Woman admits she lied about death of soldier
It was all a lie.
Around 6 p.m. Monday, Sarah Kenney admitted she’d made up the whole story about a soldier named Jonathan Kenney being killed in Iraq.
When she first picked up her cellular phone, Sarah Kenney continued with the lie she had been telling since Thursday, insisting she was Amber Kenney, wife of slain soldier Jonathan Kenney.
She said she was in Lincoln, Neb., on her way back from Des Moines, where she said her husband was buried on Saturday.
“I have all the paperwork,” she said.
But she couldn’t explain the facts the entire Free Press editorial staff had unearthed during three days of investigations:
– No one by the name of Jonathan Kenney ever served with the Colorado Army National Guard, where she said he had served.
– No one named Jonathan Kenney had ever worked at Grand Junction Chrysler Jeep Dodge, where she said he had worked.
– No one named Jonathan Kenney was ever born in Des Moines, Iowa, where she said he had been born.
“It just doesn’t make any sense,” she continually said, sticking to her story.
Then she struggled to explain more inconsistencies.
There had been no funeral in Des Moines on Saturday, as she claimed. A Marine killed in action had been honored with a military funeral. It was not, she was told, Jonathan Kenney.
No one named Amber Quiling, which she said was her maiden name, graduated from Grand Junction High School in 1988, which she had said she did.
Calls to Iowa City, Iowa, high schools ” public and private ” found that no one named Jonathan Kenney had ever attended high school in that city, as she had said. She also claimed he had been a standout high school football player, that he had been recruited as an outside linebacker by the University of Iowa and that those dreams had been dashed when he broke his leg during the last game of his senior year.
“I’m a good person,” she insisted. “It doesn’t make any sense to make something like this up.”
Finally, when called by her real name, Sarah, and asked to admit that she did it, Amber became Sarah. Her voice cracked, but she remained composed.
“I’ll say it was all made up if I don’t have cops show up at my front door,” she said. “Yes, it was all made up.”
Her explanation was not clear.
She was doing it for a friend, she said, who believed her husband had been killed in Iraq but wasn’t sure.
She said the picture she provided to Homefront Heroes, which was distributed to local media, was given to her by that friend.
She didn’t know who the person in the picture was, she said.
“I feel like an ass,” she said. “I’m scared the cops are going to be showing up at my front door.”
When asked how she thought making up such a lie would help her friend, she said, “I don’t know. I really don’t know. I really don’t know.”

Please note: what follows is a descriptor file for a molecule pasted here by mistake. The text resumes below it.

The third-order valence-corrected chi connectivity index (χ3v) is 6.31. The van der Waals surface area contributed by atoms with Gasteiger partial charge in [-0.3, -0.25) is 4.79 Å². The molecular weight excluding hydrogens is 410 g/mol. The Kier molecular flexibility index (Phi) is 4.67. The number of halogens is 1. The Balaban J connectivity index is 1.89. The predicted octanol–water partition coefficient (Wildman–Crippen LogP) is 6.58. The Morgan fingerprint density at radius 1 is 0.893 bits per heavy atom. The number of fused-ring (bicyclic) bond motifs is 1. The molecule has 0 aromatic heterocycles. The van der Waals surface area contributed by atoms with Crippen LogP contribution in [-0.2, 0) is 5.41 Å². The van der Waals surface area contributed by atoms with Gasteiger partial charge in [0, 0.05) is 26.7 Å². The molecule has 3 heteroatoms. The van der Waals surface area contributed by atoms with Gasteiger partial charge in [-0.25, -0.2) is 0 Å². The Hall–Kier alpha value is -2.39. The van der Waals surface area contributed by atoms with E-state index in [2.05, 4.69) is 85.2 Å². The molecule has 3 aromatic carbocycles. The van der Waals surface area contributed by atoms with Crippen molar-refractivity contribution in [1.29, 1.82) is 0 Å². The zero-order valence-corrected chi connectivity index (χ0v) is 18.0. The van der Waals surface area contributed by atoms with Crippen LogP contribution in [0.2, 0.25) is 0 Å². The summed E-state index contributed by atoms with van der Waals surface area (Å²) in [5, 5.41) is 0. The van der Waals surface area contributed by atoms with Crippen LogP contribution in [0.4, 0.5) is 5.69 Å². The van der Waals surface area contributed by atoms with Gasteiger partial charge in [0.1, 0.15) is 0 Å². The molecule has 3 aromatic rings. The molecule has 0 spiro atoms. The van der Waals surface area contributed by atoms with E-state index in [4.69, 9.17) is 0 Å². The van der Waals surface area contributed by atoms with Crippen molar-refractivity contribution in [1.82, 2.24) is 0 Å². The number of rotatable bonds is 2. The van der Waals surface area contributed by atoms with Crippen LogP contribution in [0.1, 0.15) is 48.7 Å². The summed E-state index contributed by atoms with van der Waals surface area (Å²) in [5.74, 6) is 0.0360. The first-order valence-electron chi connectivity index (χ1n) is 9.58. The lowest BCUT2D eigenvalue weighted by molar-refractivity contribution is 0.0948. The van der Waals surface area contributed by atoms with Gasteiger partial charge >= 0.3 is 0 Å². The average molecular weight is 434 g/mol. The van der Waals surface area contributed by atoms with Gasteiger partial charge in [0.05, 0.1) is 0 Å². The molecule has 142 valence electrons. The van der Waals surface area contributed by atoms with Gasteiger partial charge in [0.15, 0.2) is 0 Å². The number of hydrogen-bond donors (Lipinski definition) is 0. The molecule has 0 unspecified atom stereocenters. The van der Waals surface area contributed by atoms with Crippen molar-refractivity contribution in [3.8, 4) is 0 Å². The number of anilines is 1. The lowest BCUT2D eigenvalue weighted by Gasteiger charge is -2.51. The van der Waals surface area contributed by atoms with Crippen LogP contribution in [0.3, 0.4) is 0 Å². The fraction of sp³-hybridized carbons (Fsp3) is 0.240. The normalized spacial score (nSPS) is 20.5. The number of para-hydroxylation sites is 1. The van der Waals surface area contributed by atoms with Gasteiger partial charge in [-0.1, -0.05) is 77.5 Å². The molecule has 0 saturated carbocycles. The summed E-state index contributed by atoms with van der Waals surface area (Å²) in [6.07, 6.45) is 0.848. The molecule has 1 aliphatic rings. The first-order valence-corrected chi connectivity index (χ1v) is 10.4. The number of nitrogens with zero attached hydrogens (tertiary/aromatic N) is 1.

Sarah Kenney said she fully supports the war in Iraq.
“I’m totally for the war over there,” she said. “I commend everyone who is over there.”
She also said she’s impressed by everything the local Homefront Heroes organization has done.
She’s impressed by the Girl Scout cookies they send overseas and the flags and yellow ribbons members hang at their homes and throughout the community, she said.
In fact, she has two yellow ribbons on her car antennae, she said, showing the pride she has in those fighting in Iraq.
“She is such a good person,” she said of Homefront Heroes president Phyllis Derby. “I commend her for what she does.”
According to Derby, Amber (Sarah) Kenney called her about every hour the past couple days.
When asked if she felt good about the sympathy doled out by Derby, Sarah Kenney said, “No, I didn’t. Because I knew what I was doing was wrong.”
Sarah Kenney’s maiden name is Quiling, and she said she graduated from a Phoenix High School in 1998, which explains why no record exists of an Amber Quiling graduating from Grand Junction High School in 1988.
Her real husband is not dead. Michael Kenney is alive and managing a local fast-food restaurant. He’s perplexed, he said, by his wife’s actions.
“I wouldn’t even think of doing anything like this,” said Michael Kenney, when contacted early Monday afternoon. “I can’t tell you why she would do this, if she did. I would like to know why she did it.
“Why would you make up a story of someone getting killed?”
Sarah Kenney said she decided a couple weeks ago to trick the entire community into believing a local soldier died saving the life of a child in Iraq.
“I debated it for quite awhile. It went against my better judgment,” she said. “I really do feel bad. I don’t know what else to say.”
She then repeated what she said earlier.
“I can’t say it enough,” she said. “I feel like an ass.”
Derby said she feels sorry for Kenney and that Homefront Heroes wants to do what they can for her, too.
“This woman needs help,” Derby said. “We want to do everything we can to see that she gets the help she needs.”
Free Press staff writers Veronica Stickney, Paul Shockley, Dane Stickney and Tracy Dvorak contributed to this report.